I listened to an interview where you spoke about acknowledging that people who have problematic views probably experienced some sort of pain in their past that led them to having those beliefs. Does that idea inform the journalism that you do or how you talk to people?
Yes, definitely. It informs my journalism in that I’m genuinely interested in how people came to be the way they are, and I try not to make assumptions about people’s ideologies and inherent worth. I’m generally more curious about people who hold problematic beliefs than I am about people who I agree with. I understand pretty well how you get to the place where I am, but I am fascinated by people who get someplace else, whose life experience maybe doesn’t seem that different from mine on the surface yet they wound up with an entirely different worldview. Because I’ve been really curious, I have been able to gain the respect of a fair number of people who I don’t agree with, even before I was doing the podcast. I covered McCain’s campaign and I covered the right for a long time, and I’ve always been able to have good relationships and good conversations with people that I cover. I have been told at least that they respect me, and I think that they do because I don’t assume a caricature all of the time. Also, I’m open about what I believe. Conservatives assume all journalists are liberal and they prefer for people to at least admit it.
Is it ever hard for you to put that empathy into practice?
Oh yeah, definitely. I was at CPAC (the Conservative Political Action Conference) this year–and it was obvious in retrospect, but not obvious when it happened. I started talking to this kid who had a Pepe pin and that should have been my tip-off, and he’s just a straight up white nationalist. A truly white nationalist. I fell for it basically. I got trolled. Like he “owned a lib” because he made me angry. He was just being willfully stupid, and I’m sorry, even saying that I feel kind of bad–I don’t usually talk that way about people. He was like, “White people came here first, why shouldn’t we run the country?” I don’t have anything to say to that. I’m sure someone hurt him at some point, but in the moment I could not maintain my professional curiosity.
Do you think empathy can be a tool to break out of that troll trap?
Empathy can be a tool. I also think empathy doesn’t have to be in person. I think it is important to develop a general empathy for people. It’s weird–I think you have to generally understand that people are individuals and everyone has their own story and in individual situations, it depends whether empathy is the right way forward. If you are someone who is marginalized in some way–I never want to ask a black person to face-to-face empathize with a racist. But I think that it can be powerful to ask people why they believe what they believe, if you are in a situation where it’s safe to do so. I’ve found that to be a somewhat magical solution to the escalation of bad feelings.
You said in another interview that when we speak with people we disagree with, we have to get out of the headspace where we try and change their minds or find common ground, but, rather, that we should try to understand each other. Can you talk about what it means to understand someone?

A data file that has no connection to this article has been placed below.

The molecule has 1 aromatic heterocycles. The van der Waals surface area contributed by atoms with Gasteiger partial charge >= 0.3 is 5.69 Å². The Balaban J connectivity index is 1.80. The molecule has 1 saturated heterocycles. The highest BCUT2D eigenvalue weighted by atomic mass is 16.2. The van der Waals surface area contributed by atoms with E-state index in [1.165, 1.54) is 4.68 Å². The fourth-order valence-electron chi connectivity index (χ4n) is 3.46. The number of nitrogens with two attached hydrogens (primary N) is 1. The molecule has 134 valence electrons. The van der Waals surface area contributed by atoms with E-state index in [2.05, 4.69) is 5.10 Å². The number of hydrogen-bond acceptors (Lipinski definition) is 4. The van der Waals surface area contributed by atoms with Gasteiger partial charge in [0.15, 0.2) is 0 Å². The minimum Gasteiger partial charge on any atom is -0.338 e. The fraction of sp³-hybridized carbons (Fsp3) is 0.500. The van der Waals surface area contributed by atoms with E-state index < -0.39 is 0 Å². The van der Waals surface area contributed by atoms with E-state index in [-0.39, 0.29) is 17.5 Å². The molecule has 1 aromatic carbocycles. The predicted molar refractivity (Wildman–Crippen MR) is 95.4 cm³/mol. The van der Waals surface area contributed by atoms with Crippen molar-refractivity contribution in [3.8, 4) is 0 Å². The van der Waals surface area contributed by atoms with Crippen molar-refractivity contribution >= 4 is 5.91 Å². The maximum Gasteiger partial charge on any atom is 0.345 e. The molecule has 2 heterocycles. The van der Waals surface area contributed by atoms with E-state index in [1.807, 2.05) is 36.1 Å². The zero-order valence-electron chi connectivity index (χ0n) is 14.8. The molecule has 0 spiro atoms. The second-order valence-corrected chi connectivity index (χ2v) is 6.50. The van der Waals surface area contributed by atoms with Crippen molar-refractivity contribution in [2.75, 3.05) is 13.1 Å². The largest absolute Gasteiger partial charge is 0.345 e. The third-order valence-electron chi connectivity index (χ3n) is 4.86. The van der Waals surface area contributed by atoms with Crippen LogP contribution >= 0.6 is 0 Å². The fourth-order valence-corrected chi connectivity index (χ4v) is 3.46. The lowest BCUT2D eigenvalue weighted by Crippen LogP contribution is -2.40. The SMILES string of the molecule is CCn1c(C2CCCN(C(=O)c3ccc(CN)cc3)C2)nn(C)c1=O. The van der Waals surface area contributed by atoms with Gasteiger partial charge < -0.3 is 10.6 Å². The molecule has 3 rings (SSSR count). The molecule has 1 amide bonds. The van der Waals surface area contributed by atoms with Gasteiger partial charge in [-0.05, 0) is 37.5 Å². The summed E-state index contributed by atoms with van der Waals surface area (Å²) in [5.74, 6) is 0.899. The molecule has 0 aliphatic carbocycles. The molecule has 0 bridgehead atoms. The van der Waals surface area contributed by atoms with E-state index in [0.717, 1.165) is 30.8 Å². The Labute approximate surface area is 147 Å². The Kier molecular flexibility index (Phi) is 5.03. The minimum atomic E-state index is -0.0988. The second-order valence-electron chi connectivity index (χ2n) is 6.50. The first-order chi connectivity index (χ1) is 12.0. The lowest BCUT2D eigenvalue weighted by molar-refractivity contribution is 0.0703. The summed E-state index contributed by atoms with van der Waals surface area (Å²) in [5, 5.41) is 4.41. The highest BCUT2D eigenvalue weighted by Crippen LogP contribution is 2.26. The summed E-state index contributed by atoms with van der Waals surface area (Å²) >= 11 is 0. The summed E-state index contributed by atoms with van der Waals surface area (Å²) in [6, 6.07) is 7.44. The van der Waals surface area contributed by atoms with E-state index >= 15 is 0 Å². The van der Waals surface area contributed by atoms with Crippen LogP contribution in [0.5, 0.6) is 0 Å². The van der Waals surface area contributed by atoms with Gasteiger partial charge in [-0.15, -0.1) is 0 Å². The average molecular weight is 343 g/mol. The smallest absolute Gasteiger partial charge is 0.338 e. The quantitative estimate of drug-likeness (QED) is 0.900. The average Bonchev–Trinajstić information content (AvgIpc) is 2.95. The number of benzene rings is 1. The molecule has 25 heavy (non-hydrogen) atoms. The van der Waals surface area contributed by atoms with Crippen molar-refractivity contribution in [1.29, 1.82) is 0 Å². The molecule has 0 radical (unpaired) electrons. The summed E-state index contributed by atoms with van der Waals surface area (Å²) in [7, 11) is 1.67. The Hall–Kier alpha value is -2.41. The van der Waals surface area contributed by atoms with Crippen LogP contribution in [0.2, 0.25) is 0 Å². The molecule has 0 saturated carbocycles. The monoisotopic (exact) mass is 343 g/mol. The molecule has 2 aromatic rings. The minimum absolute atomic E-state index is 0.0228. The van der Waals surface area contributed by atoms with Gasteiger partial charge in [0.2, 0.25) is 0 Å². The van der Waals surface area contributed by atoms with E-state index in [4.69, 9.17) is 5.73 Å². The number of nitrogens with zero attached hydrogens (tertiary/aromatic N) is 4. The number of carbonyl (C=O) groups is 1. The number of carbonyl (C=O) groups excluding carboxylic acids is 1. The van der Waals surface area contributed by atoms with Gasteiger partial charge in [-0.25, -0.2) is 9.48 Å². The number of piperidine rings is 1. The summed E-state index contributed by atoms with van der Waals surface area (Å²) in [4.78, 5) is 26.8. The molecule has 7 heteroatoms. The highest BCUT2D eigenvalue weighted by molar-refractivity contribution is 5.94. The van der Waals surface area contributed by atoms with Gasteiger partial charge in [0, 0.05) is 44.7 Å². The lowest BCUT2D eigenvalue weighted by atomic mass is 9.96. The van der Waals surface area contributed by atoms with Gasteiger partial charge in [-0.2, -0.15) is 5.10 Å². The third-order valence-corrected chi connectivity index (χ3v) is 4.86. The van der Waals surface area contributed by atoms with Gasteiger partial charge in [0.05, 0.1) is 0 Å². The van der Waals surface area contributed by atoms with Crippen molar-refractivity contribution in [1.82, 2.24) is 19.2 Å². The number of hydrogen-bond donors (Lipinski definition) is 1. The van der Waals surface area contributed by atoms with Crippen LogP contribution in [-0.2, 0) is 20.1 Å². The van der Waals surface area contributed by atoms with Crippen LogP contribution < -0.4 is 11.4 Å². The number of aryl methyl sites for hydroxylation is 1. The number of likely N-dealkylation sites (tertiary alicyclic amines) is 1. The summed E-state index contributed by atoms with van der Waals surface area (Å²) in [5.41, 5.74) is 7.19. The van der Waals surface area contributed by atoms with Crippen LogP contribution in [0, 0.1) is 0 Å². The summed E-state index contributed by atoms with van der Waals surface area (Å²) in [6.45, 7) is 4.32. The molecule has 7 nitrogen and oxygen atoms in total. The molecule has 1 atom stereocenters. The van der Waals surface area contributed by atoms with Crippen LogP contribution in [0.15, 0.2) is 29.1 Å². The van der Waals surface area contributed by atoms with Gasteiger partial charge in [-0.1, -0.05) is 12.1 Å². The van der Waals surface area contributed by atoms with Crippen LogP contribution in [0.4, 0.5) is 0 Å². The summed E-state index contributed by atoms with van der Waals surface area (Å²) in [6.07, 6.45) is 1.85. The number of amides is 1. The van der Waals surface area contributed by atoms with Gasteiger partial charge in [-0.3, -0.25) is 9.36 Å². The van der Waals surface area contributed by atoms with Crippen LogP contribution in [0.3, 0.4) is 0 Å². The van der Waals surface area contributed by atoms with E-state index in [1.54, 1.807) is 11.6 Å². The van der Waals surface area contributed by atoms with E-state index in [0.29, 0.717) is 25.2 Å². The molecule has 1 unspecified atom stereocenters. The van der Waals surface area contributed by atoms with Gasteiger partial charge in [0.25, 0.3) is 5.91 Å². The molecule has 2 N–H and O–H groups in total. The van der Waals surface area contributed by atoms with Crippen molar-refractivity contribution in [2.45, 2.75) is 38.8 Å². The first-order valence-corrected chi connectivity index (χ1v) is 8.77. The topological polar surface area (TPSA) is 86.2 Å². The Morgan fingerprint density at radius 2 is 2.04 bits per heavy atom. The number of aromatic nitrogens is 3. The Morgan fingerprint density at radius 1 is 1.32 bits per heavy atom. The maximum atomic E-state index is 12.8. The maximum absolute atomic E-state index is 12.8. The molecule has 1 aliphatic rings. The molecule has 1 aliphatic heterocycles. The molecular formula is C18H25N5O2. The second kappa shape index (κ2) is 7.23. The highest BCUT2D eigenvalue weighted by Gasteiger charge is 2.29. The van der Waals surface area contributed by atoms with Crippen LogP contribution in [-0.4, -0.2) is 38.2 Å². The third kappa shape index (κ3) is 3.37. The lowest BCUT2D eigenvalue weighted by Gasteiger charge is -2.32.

On some level I think you have to stop thinking about the conversation in terms of a game. The understanding in and of itself has to be the thing that you’re trying to do. If you have an agenda as far as why you want to understand someone, like, I want to understand where you’re coming from so I can convince you to believe something else, that tends not to work. People are real sensitive to that. People can tell what you’re doing is just trying to hook ’em. Weirdly, if you genuinely seek to understand where someone is coming from, you have a better shot at changing their views. It just can’t be the primary reason why you’re doing it. If you seek empathy for its own sake, there can be rewards beyond that, but you have to also be prepared for the fact that you may not get anything but understanding where they’re coming from. I don’t think you give up the right to be seen even if what you believe is horrible. Sometimes it’s actually really good to know that someone is really horrible–to see them as they are.
Has there ever been an episode of With Friends Like These that completely changed the way you looked at an issue?
I would not say there has ever been a complete turn around on anything. One of my early interviews with my friend Ira Madison was a real moment of impact because he shifted the way I thought about my own discomfort. I was talking to him about the phenomenon of being someone’s black friend. He’s black. He’s my friend. He’s also from Wisconsin. He’s used to being one of the only people of color in a group and he’s used to being a white person’s only black friend. I was talking to him about that and I got into talking about how I personally tried to increase the amount of diversity in my circle of friends. I’ve tried to go out of my way to speak to people who are different races, gender identities, etc. and I said something about how I felt weird doing that and how it’s a place where intentionality can feel strange. To be intentional about making a friend feels really weird and uncomfortable. Ira said, basically, “You know, Ana, the lives of black people are uncomfortable.” That woke me up. I probably knew that before but it made me realize that my own sense of, I don’t know, it feels really strange to go out of my way and make friends, was just a stupid, minor concern. The experience of marginalized people in America is basically like that all the time, having to be intentional about your relationships.